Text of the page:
Tuesday, 12 January 2010

Facebook - age of privacy is over

Facebook's founder Mark Zuckerberg argued that 'the age of privacy is over' .
analysis of his statement can be found here and elsewhere.

One part caught my attention:

"We view it as our role in the system to constantly be innovating and be
updating what our system is to reflect what the current social norms are."


Can and do social norms change over a period of 5-6 years? (Zukerberg argues that was he starting facebook today, they would have gone with the privacy-off default that they set now for various bits of personal information).

The article linked to raises some interesting questions, suggesting that it looks like facebook has pulled a 'bait-and-switch'. Getting users used-to and comfortable-with sharing data within a private setting (or one that looked private, or at least corralled into certain social settings - e.g. colleges) before opening it out to an open fully searchable setting that offers to make more profit for the company (by leveraging the personal data it holds).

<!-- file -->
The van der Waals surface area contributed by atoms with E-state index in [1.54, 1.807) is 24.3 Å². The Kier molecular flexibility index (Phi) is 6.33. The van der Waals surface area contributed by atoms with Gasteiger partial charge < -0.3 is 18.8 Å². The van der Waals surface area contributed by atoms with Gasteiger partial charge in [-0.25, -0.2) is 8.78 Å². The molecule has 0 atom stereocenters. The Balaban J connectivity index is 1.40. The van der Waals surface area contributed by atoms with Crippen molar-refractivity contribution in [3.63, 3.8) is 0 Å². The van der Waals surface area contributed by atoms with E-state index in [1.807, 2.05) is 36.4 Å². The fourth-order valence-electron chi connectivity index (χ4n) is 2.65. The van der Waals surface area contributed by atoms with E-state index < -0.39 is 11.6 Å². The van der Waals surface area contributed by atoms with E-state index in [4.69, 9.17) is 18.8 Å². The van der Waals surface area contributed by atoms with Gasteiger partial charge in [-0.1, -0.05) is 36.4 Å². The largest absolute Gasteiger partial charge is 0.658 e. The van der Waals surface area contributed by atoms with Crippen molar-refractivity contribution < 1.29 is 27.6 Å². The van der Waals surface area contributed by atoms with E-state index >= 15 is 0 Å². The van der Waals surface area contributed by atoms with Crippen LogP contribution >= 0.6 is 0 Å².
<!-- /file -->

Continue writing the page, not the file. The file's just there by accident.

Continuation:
I'm not sure that social norms could change over this period, if that is understood as values and expectations. What could however change is habits, which are a bit more amenable to unconcious alteration.

The article also makes (I think) a mistake in assuming that users went onto facebook 1) assuming it was secure, and 2) making a decion about how private it was before joining, assessing that risk whilst in full possession of the facts, and then decided to join or not. From the focus groups we've been looking at, and some personal experience, it all looks a lot fuzzier.

Mike Zimmer has a good take on this statement, simply that it's not surprising, not new, and now true. Read it on his blog here

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